We drove down on Saturday to spend the night with Jack’s aunt and uncle who live in the same town where the summer camp is being held. Their proximity to the camp was a small source of comfort to me – I knew any real emergency would not involve Jack waiting three hours for a loved one to get to him. My stomach still ached when I woke up Sunday morning, however. It wasn’t the 80 degree heat at 6:00 AM that was bothering my system. It was the knowledge that I was about to leave my first born, Jack, on his own for the first time.
Twelve-year-old Jack, excited about the week ahead at a college just the night before, was quiet when he came down to breakfast. He ate his usual mountain of food, speaking only in answer to a direct question from me or his aunt. Feigned stoicism has been a hallmark of his tween years, but when his little brother failed to goad him into a squabble over a Lego ship in his cereal, I asked Jack if everything was okay.
“I’m just a little nervous,” he answered, pouring a third bowl of cereal.
“You’ll do great. You’ll do fine,” His aunt and I responded in unison, but my own worry was growing. Was he ready for this? I was about the same age when I spent my first summer away, but for some reason, my child seemed much younger.
The morning passed quickly, filled with a last minute haircut and shopping for toiletries. The distraction seemed to relax him, and by the time we drove him to registration, he felt confident enough to enjoy a little eighth grade humor.
The summer camp is being held at a small college where Jack will get to indulge his computing addiction for a week. When we got to the camp the first order of business was filing out forms and giving a deposit for his dorm key. Paper work done, we followed paper signs with big blue arrows down the hall of the college science building toward the computer lab.
The arrows lead us around a corner and into a large room with a wall of windows. Rows of tables weighted with the latest in computing technology filled most of the room. As Jack noticed the games on a few of the screens and the very low-tech chess boards setup at the front of the room, he began to smile.
In less than an hour we had installed him in a dorm room and met his roommate (a one-year veteran of the camp). We brought him back to the computer lab to say goodbyes. Now, I was the only one feeling nervous, but it was for myself. How was I going to spend a week without seeing his face?
All nervousness had left Jack’s face as a counselor invited him to play a computer game while he waited for the rest of the group. I knew, for the first time, he was with other science-oriented kids, and he would be fine. The Big Guy and I were smiling as we drove out of the college campus.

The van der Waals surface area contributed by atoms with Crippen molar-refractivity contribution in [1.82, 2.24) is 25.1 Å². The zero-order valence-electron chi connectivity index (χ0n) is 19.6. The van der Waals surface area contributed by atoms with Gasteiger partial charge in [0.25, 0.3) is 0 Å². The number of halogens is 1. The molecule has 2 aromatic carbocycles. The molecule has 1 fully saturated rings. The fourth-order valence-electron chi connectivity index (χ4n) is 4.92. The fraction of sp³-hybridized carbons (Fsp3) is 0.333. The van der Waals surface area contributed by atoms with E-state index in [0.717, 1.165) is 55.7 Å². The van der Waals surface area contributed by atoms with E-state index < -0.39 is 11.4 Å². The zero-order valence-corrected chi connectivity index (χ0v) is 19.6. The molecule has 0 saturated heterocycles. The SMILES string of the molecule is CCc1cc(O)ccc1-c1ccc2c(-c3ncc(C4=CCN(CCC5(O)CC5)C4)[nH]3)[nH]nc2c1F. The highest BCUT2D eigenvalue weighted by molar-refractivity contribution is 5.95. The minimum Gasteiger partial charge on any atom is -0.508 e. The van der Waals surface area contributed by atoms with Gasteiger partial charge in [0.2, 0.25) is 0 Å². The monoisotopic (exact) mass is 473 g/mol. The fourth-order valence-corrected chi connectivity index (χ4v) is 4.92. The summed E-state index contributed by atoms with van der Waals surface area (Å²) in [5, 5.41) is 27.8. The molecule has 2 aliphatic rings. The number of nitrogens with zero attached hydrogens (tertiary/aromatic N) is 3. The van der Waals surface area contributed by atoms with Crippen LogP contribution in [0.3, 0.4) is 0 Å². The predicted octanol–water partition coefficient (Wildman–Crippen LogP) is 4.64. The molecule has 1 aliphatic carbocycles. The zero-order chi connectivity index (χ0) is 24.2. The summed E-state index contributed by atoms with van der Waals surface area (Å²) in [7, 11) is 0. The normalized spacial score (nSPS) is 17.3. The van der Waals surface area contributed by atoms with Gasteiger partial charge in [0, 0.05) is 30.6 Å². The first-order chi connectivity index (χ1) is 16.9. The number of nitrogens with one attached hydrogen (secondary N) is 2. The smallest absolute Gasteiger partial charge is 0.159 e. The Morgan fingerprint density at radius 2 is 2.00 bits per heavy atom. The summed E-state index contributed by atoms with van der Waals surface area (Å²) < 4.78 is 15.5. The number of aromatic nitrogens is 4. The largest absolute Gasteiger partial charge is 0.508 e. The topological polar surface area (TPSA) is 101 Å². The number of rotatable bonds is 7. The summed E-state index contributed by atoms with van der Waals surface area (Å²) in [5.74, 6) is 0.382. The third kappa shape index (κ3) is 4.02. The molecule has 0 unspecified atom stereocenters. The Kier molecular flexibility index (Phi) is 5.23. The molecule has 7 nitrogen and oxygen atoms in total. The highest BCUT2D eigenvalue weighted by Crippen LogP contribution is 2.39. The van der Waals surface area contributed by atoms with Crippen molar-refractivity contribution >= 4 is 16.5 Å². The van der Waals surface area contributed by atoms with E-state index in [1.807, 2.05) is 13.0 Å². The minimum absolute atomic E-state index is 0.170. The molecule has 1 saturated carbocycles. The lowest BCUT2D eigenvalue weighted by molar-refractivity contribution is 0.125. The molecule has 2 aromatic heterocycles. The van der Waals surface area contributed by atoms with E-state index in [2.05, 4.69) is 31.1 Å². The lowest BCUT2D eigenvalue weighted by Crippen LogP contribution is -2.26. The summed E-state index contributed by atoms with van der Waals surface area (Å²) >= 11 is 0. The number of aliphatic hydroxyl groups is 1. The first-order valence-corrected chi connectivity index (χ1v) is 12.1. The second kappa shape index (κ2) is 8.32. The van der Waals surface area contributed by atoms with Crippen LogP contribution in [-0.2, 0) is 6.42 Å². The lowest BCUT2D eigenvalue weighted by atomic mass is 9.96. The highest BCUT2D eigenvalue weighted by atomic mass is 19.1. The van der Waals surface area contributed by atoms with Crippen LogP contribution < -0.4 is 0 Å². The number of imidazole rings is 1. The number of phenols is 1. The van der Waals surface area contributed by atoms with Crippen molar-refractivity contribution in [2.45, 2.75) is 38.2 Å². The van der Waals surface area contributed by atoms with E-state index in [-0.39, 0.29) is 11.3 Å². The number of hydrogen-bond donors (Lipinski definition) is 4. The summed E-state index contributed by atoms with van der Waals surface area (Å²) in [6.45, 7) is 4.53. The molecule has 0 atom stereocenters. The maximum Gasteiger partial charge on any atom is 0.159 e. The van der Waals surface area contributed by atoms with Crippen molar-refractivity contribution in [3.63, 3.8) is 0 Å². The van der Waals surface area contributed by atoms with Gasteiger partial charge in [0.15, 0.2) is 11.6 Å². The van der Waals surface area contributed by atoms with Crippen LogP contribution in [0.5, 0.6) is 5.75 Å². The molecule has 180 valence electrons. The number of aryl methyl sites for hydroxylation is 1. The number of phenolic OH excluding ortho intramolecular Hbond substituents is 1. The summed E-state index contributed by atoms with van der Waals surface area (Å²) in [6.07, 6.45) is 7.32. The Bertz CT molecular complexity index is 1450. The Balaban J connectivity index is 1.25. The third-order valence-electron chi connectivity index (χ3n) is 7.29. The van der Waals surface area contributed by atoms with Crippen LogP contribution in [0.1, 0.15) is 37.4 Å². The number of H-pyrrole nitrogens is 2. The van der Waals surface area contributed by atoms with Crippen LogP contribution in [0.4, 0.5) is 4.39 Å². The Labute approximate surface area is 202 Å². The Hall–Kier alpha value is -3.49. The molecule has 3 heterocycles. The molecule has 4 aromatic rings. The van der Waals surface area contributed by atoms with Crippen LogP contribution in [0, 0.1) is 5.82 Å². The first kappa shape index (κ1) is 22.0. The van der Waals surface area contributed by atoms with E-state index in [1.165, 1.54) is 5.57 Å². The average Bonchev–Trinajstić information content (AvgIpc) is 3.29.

But the day’s story had just begun.
The Big Guy and I made the three hour trip home with our six-year-old. We stopped for dinner and ice cream and settled down on the couch to try and find a new, temporary routine. Exhaustion was helping us put the day behind us when my cell phone began beeping. I clicked the home button, saw a Skype alert and clicked it.
“Are you there?” It was Jack.
“Are you ok?” I texted back.
“I think I want to come home,” he wrote.
“Are you hurt?” I asked. “Is anyone teasing you? Do you feel scared?” He answered no to my questions, and I knew he was going through what all kids experience on their first night away from home. Making sure that he felt safe, even if he was already homesick, the Big Guy and I talked and texted him to let him know we were supporting him.
“Words just don’t help right now,” he wrote after a time. I knew they didn’t. I knew the only thing that would help was for him to get through the first night and see things from the fresh perspective of a seasoned camper.
Technology was a blessing and a curse in the unfolding of this story. Once, when summer camps controlled all communications, allowing only mail and care packages in and emergency phone calls out, the parents may have been aware of the first night fears. The ability to connect from anywhere at anytime, however, ensured that we felt his angst as keenly as he did. As we texted good night, I also wondered if the ease of connection was less a safety net and more a crutch.
I spent most of the night with my phone on, waiting for a midnight text and worrying how he was doing. Most likely, he’s eating breakfast right now and getting into his day, his parents once again an afterthought – as we should be this week. I’m still watching the text screen, hoping for a positive update, but knowing that at this moment that ‘No news is good news’, is a lot more than a tired cliche.